Here’s how it works, at least as far as current research has shown.
Type 1 is an autoimmune disorder. Current theory suggests that individuals can inherit a genetic susceptibility to immune system dysfunctions and autoimmune disorders. That susceptibility lurks below the radar, manifesting sometimes as other problems like asthma, eczema, and allergies.
Researchers believe that the “switch” triggering the development of T1 gets “tripped” by some kind of environmental circumstance, such as exposure to toxins, exposure to viruses, etc. Once this happens, the body’s immune system begins to attack itself. In the case of an individual developing T1, her body identifies the specific pancreatic cells that produce insulin (called “beta” cells) as being invaders and begins to fight them—much like it does when it detects and attacks viral and bacterial infections. Over time, the beta cells are destroyed—leaving the pancreas unable to produce insulin.
The body uses insulin to “unlock” cells so that they can absorb and convert glucose (from consumed carbohydrates) in the bloodstream into energy. As the body’s ability to produce insulin is decreased and eventually eliminated, the cells cannot use glucose. So, the glucose (or “sugar”) remains in the bloodstream, clogging up and inhibiting every single internal system from doing its job effectively.
Meanwhile, the cells are starving, and so the body begins to break down fat stores to use for energy. So while the T1 individual is desperately consuming carbohydrates—usually in the form of simple sugars—she also loses weight at a rapid pace. Digestion of these fats releases acids into the bloodstream that poison the body (a process called ketoacidosis). Eventually, the body engages in a series of processes designed to eliminate excess glucose and acid in the blood (through increased urination, vomiting and Kussmaul breathing). Poisoning, dehydration, and cellular starvation continues.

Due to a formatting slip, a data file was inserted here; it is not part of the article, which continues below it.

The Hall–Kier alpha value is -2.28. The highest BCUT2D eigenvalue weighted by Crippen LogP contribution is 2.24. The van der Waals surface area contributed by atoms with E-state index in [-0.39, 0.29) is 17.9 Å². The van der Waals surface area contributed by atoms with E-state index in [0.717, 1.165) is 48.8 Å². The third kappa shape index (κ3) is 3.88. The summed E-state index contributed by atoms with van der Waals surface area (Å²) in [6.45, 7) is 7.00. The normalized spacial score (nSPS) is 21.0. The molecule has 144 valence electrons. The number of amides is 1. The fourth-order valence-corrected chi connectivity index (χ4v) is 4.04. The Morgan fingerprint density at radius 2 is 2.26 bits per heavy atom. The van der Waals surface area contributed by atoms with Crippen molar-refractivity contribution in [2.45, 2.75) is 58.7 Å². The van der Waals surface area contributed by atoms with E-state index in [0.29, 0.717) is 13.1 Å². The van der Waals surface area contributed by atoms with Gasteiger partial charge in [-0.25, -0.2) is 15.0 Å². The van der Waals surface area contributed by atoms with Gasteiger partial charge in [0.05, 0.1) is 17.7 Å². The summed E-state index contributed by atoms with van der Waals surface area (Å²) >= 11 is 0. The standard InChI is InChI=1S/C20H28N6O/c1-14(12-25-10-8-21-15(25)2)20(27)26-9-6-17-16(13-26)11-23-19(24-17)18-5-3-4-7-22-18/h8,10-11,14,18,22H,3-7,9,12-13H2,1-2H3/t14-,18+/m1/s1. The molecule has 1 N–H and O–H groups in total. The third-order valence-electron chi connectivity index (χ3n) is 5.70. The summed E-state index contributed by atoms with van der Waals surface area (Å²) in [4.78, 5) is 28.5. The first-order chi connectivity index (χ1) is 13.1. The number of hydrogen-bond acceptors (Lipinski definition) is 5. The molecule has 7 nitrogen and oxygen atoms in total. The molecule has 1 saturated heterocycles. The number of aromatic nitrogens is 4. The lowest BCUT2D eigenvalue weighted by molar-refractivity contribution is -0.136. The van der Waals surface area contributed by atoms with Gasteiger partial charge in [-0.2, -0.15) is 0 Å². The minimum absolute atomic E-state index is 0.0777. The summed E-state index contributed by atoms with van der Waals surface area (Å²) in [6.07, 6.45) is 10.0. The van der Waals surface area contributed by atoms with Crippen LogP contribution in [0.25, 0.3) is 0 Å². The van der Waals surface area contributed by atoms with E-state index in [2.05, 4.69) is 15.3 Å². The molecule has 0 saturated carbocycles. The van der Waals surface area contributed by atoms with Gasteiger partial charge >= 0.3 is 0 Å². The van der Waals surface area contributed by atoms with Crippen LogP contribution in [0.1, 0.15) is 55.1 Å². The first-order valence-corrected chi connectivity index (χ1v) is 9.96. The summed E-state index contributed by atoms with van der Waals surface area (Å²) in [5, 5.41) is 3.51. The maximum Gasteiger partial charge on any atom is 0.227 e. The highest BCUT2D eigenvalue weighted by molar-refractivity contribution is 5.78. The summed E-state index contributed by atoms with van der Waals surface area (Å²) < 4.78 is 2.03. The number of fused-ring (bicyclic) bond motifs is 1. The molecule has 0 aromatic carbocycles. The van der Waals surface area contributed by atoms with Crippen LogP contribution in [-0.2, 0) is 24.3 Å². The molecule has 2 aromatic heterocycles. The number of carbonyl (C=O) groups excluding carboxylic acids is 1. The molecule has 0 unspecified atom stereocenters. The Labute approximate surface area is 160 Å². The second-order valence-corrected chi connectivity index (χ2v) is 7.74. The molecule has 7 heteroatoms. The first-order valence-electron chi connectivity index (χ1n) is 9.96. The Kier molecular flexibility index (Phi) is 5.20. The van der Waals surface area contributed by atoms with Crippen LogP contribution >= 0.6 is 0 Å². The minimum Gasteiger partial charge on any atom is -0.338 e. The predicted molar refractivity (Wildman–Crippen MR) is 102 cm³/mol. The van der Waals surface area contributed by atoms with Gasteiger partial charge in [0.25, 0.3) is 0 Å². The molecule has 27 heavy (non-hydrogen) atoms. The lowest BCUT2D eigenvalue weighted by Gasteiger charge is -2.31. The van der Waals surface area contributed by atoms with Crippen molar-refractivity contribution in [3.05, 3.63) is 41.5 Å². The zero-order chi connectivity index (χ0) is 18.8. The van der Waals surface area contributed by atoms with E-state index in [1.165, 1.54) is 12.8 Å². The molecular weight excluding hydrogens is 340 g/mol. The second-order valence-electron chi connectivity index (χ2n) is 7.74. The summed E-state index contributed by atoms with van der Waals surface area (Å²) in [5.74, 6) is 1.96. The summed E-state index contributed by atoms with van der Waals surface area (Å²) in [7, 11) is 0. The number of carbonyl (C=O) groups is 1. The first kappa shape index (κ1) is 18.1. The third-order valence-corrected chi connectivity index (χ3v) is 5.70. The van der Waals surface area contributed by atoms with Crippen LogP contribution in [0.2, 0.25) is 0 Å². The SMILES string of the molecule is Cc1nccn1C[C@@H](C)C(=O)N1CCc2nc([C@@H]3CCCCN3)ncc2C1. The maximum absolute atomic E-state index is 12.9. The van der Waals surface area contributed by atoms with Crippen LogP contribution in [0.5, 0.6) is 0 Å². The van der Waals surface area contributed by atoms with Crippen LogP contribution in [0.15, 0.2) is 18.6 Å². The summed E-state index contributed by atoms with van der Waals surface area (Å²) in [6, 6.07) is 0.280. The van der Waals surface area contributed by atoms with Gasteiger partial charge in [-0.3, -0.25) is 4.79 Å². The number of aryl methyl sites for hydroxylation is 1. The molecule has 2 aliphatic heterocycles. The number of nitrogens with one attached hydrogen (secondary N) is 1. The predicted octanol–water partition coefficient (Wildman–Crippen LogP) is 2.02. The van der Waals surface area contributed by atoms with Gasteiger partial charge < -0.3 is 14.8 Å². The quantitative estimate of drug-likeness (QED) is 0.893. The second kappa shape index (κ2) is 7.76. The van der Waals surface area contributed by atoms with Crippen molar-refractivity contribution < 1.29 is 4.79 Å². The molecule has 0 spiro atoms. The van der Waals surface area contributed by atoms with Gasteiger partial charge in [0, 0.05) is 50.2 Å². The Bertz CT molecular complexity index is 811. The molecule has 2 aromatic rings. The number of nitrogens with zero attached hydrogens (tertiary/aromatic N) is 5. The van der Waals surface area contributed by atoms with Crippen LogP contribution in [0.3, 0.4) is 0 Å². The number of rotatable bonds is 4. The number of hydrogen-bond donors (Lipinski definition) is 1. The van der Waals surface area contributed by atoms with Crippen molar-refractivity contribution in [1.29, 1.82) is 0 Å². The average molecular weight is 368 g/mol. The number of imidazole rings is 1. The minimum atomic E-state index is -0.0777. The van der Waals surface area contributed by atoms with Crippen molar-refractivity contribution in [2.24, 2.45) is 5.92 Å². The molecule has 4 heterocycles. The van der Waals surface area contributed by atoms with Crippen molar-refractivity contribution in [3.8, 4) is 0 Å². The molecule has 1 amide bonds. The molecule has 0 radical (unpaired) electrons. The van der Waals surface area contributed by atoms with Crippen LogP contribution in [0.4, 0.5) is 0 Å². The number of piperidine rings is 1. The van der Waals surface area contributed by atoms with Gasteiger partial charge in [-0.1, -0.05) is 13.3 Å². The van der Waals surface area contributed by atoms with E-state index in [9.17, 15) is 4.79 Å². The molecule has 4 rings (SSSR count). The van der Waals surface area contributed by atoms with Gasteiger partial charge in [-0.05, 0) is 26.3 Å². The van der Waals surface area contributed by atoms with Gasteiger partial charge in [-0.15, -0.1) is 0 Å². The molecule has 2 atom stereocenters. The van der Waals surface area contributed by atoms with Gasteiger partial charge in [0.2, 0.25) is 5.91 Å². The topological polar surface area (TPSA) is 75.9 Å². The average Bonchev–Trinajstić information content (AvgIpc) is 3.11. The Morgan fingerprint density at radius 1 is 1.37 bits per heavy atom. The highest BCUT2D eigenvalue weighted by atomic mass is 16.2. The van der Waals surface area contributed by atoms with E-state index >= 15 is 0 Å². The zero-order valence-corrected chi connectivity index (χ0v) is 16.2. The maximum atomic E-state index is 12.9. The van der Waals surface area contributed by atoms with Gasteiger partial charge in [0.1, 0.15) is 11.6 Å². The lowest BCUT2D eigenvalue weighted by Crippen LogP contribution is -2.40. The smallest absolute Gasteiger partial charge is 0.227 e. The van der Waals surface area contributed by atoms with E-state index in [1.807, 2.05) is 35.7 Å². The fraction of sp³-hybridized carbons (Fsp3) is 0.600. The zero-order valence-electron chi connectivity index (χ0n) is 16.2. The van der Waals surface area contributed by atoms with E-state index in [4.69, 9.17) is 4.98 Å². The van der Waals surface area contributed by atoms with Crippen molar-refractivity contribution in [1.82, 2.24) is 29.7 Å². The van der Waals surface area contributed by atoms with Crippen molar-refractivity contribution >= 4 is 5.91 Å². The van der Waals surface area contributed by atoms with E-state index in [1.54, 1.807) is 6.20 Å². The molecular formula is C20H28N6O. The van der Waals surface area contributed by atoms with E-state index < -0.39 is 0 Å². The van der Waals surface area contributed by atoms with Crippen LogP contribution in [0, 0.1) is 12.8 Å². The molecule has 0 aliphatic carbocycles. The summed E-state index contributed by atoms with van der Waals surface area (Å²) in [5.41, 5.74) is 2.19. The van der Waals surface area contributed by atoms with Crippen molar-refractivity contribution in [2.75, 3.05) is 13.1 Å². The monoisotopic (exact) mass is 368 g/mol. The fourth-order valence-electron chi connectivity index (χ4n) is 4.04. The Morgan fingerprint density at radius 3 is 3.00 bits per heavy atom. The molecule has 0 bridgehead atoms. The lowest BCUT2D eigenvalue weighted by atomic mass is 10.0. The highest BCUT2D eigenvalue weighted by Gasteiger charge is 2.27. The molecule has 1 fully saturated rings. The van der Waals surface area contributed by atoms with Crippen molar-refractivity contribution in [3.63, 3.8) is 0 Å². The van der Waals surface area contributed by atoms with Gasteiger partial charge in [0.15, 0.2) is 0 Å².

This process will eventually kill a person with T1. Even when T1 is properly managed, things can go wrong and people can die. T1 is a life-threatening disease, every single day in the life of the person who has it.
Type 1 Diabetes is NOT the same thing as Type 2 Diabetes. In my opinion, these two diseases should not share a name.
People with T1 are insulin dependent, except in very specific circumstances where the pancreas may still be producing bits of insulin as the death of beta cells unfolds. If someone does not need insulin when she consumes carbohydrates, she does not have T1.
The onset of T1 is not caused by the consumption of too much sugar, an overall “bad” diet, lack of exercise, laziness, or whatever other character flaws often attributed to people with diabetes in general.
T1 cannot be controlled or cured by a “better” diet, “more” exercise, “better” self-control, or other character attributes that people with T1 are often accused of lacking.
T1 cannot be reversed, at least not right now. There is astonishing research being done that aims to try to get the body to regenerate beta cells or use transplanted beta cells in order to produce insulin again. Time will tell…